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From "Remi Arntzen (JIRA)" <j...@apache.org>
Subject [jira] Updated: (MATH-157) Add support for SVD.
Date Thu, 02 Nov 2006 22:52:17 GMT
     [ http://issues.apache.org/jira/browse/MATH-157?page=all ]

Remi Arntzen updated MATH-157:
------------------------------

    Attachment: svd2.tar.gz

Now it works perfectly (At least according to how I think it should work).  However it is
not to your specifications, e.g. I do the eigenvector calculation on the larger of U and V
and then use the property M*v_i=q_i*u_i and M^T*u_i=q_i*v_i.  While I continue to learn more
about the properties of the SVD I will refine it as I go along, but right now I have to get
ready for school.

> Add support for SVD.
> --------------------
>
>                 Key: MATH-157
>                 URL: http://issues.apache.org/jira/browse/MATH-157
>             Project: Commons Math
>          Issue Type: New Feature
>            Reporter: Tyler Ward
>         Attachments: svd.tar.gz, svd2.tar.gz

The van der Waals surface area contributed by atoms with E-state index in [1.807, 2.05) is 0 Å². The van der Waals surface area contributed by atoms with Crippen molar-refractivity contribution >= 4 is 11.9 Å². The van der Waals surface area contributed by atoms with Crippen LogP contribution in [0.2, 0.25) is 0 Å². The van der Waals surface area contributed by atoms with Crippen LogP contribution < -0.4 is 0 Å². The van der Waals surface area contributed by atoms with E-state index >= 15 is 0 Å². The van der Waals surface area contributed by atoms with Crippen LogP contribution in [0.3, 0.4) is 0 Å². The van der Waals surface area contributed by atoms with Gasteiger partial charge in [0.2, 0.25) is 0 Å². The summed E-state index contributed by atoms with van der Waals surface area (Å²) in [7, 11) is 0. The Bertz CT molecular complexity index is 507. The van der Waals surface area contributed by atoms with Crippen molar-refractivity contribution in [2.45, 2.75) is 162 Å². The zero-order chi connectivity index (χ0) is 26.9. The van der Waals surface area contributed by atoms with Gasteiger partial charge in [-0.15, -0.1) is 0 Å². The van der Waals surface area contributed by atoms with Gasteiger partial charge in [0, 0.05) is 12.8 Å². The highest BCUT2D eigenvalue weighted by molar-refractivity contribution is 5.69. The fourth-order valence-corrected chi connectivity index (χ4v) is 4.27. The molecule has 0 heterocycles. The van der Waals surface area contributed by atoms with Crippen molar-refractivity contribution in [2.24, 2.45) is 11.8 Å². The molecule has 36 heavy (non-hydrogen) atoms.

>
>
> SVD is probably the most important feature in any linear algebra package, though also
one of the more difficult. 
> In general, SVD is needed because very often real systems end up being singular (which
can be handled by QR), or nearly singular (which can't). A good example is a nonlinear root
finder. Often the jacobian will be nearly singular, but it is VERY rare for it to be exactly
singular. Consequently, LU or QR produces really bad results, because they are dominated by
rounding error. What is needed is a way to throw out the insignificant parts of the solution,
and take what improvements we can get. That is what SVD provides. The colt SVD algorithm has
a serious infinite loop bug, caused primarily by Double.NaN in the inputs, but also by underflow
and overflow, which really can't be prevented. 
> If worried about patents and such, SVD can be derrived from first principals very easily
with the acceptance of two postulates.
> 1) That an SVD always exists.
> 2) That Jacobi reduction works. 
> Both are very basic results from linear algebra, available in nearly any text book. Once
that's accepted, then the rest of the algorithm falls into place in a very simple manner.


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